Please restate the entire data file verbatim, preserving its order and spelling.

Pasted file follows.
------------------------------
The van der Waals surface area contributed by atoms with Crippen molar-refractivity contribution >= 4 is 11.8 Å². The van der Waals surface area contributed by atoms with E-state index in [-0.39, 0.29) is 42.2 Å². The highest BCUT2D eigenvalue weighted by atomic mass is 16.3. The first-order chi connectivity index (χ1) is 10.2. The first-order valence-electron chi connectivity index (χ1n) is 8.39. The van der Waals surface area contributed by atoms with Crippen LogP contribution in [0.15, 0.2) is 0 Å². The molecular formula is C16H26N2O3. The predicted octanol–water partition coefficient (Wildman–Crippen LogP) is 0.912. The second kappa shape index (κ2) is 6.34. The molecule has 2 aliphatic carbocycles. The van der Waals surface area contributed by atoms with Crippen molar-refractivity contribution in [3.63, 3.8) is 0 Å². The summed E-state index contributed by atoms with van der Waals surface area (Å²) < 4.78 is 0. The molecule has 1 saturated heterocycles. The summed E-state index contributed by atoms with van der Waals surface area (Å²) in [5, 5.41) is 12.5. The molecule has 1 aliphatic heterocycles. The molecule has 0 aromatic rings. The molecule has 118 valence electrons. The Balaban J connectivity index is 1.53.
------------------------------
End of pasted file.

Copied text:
The van der Waals surface area contributed by atoms with Crippen molar-refractivity contribution >= 4 is 11.8 Å². The van der Waals surface area contributed by atoms with E-state index in [-0.39, 0.29) is 42.2 Å². The highest BCUT2D eigenvalue weighted by atomic mass is 16.3. The first-order chi connectivity index (χ1) is 10.2. The first-order valence-electron chi connectivity index (χ1n) is 8.39. The van der Waals surface area contributed by atoms with Crippen LogP contribution in [0.15, 0.2) is 0 Å². The molecular formula is C16H26N2O3. The predicted octanol–water partition coefficient (Wildman–Crippen LogP) is 0.912. The second kappa shape index (κ2) is 6.34. The molecule has 2 aliphatic carbocycles. The van der Waals surface area contributed by atoms with Crippen molar-refractivity contribution in [3.63, 3.8) is 0 Å². The summed E-state index contributed by atoms with van der Waals surface area (Å²) < 4.78 is 0. The molecule has 1 saturated heterocycles. The summed E-state index contributed by atoms with van der Waals surface area (Å²) in [5, 5.41) is 12.5. The molecule has 1 aliphatic heterocycles. The molecule has 0 aromatic rings. The molecule has 118 valence electrons. The Balaban J connectivity index is 1.53.